Vocabularyinstruction pdf

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Vocabularyinstruction pdf

  1. 1. Effective Vocabulary Instruction Active, Involving, and Engaging Strategies for Encouraging Vocabulary Development
  2. 2. Guidelines for Effective Vocabulary Instruction Word knowledge is essential for comprehension. Wide reading in a variety of text types is to be encouraged and supported. Use direct instruction to teach “Tier 2” and selection critical words. Learning new concepts requires active involvement rather than passive definition memorization. Multiple exposures to a word is necessary to learn it well – conceptual, contextual, & definitional. Writing definitions from dictionaries is not a recommended practice. Relate new words to students’ prior knowledge and to other related words when possible. Students need to develop the ability to learn new words from the multiple contexts of reading.* Based on Johnson, D. D. (2001). Vocabulary in the elementary and middle school. Boston, MA: Allyn and Bacon.
  3. 3. Locating Words for Study: DictionariesAcronyms/Abbreviations Foreign WordsAphorisms Grammatical TermsCatchphrases IdiomsClichés Linguistic TermsConfusibles Literacy TermsCultural Literacy Place NamesEponyms & Toponyms ProverbsEtymology QuotationsEuphemisms SlangFirst Names & Surnames Word GamesRhyming Words Invented SpellingsElectronic/CD ROM Thesaurus * Based on Johnson, D. D. (2001). Vocabulary in the elementary and middle school. Boston, MA: Allyn and Bacon.
  4. 4. Seven Categories of Word Play Onomastics (proper names, nicknames, place names, pseudonyms, eponyms, toponyms, & aptronyms) Expressions (idioms, slang, proverbs, slogans,etc.) Figures of Speech (alliteration, onomatopoeia, tongue twisters, similies, metaphors, euphemisms, hyperbole, meiosis,dysphemisms, double speak, irony, puns, personification, oxymorons, etc. Word Associations (synonyms, antonyms, hypernyms, hyponyms, meronyms, homographs, homophones, etc.) Word formation (prefix, suffix, compounds, abbreviations, sniglets,etc.) Word Shapes and Spellings (anagrams, aptanagrams, antigrams, lipograms, alindromes, smeordnilaps, pangrams, rebuses, etc.) Word Games (charades, scattergories, scrabble, boggle, deceptive definitions, twenty questions, hangman, etc.* Based on Johnson, D. D. (2001). Vocabulary in the elementary and middle school. Boston, MA: Allyn and Bacon.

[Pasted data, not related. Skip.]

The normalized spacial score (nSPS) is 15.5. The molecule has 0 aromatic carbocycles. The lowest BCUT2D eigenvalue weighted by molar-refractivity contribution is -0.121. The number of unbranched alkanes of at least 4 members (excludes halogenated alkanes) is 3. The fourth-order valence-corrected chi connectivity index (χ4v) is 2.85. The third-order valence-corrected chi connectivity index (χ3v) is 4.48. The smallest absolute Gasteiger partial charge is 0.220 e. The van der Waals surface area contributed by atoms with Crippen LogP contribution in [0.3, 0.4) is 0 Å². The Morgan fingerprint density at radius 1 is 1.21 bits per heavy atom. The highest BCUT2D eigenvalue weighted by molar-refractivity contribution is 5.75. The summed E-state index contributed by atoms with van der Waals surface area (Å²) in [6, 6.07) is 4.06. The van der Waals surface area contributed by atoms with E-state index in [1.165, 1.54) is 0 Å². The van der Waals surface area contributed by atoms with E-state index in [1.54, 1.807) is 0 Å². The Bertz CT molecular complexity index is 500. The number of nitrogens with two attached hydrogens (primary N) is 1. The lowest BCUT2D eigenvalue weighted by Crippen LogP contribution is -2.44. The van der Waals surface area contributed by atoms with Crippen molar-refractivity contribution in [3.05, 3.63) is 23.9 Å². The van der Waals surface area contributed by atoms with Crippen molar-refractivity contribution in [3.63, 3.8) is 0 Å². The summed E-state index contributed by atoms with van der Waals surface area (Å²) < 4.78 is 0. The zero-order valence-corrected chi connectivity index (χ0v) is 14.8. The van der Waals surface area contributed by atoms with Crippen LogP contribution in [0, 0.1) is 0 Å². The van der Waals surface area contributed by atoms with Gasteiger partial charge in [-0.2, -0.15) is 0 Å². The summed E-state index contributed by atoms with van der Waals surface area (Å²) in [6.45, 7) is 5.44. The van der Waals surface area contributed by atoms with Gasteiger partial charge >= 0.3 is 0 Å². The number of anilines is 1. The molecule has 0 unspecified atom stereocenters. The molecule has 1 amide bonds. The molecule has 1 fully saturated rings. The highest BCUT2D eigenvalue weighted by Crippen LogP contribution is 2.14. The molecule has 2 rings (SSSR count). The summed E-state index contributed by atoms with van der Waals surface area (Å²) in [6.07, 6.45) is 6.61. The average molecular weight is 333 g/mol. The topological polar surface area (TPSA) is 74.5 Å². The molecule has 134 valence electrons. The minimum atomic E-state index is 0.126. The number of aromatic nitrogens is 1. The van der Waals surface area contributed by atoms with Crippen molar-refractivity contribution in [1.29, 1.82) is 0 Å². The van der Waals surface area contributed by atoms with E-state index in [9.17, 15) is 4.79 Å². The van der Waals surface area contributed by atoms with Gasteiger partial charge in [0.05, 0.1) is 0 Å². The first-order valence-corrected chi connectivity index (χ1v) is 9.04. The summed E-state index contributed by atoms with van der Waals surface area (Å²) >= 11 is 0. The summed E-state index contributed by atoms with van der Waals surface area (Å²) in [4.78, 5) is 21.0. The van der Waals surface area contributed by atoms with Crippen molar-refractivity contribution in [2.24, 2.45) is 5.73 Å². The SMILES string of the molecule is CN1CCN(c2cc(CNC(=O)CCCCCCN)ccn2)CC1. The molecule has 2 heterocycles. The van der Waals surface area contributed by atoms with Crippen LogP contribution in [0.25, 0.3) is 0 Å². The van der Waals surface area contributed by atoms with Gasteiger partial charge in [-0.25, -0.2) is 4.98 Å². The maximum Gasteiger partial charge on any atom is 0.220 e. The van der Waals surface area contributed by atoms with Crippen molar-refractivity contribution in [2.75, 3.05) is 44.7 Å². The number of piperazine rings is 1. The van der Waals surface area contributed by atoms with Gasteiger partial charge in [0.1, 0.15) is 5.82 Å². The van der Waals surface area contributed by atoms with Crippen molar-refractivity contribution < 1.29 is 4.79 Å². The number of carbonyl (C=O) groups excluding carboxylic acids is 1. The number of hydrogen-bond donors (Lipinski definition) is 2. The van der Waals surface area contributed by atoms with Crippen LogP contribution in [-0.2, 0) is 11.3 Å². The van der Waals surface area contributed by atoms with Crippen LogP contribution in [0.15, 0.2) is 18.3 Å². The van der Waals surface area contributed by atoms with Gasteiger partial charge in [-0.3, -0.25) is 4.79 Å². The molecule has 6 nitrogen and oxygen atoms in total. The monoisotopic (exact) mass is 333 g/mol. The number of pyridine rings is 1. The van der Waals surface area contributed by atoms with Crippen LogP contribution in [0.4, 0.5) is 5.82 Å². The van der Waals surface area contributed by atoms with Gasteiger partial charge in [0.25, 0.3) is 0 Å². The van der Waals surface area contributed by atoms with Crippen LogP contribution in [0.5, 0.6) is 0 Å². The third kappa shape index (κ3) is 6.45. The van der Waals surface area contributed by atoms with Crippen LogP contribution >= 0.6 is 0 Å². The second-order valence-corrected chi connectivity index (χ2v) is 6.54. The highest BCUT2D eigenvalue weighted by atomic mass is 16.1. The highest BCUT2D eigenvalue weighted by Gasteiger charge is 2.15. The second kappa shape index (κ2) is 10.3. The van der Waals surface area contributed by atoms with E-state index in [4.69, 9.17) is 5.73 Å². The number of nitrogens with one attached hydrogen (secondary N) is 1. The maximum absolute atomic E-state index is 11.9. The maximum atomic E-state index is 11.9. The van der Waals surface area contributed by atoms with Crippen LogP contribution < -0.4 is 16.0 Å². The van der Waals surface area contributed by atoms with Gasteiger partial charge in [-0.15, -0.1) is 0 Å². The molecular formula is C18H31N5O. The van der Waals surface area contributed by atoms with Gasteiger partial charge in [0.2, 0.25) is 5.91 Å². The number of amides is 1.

5. 5. Onomastics Proper names: Joseph, Rachael, George, etc. Nicknames: Bob, Slim, Egghead, Stormin’ Norman, Wilt the Stilt, Windy City, Big Sky Country Place names: Lavan, UT; Lyman, WY; Jackpot, NV; Dublin, TX Pseudonyms: Dr. Seuss, Mark Twain Eponyms: Stanford-Binet, Caesar Salad, Leotards, Braille, Bose Toponyms: French Fries, Hamburger, Bologna, Berliner Aptronyms: John Razor, Barber; Gary Player, Golf* Based on Johnson, D. D. (2001). Vocabulary in the elementary and middle school. Boston, MA: Allyn and Bacon.
  6. 6. Expressions Idioms: Chew the fat, stick to your ribs, slow on the uptake Slang: tree hugger, squirrel kisser, pea brain, airhead, Mcpaper Proverbs: A penny saved is a penny earned. A bird in the hand is worth two in the bush. Catchphrases: One sandwich short of a picnic lunch. His elevator doesn’t reach the top floor. Slogans and Jingles: Two all beef patties…. Plop, plop, fizz, fizz….* Based on Johnson, D. D. (2001). Vocabulary in the elementary and middle school. Boston, MA: Allyn and Bacon.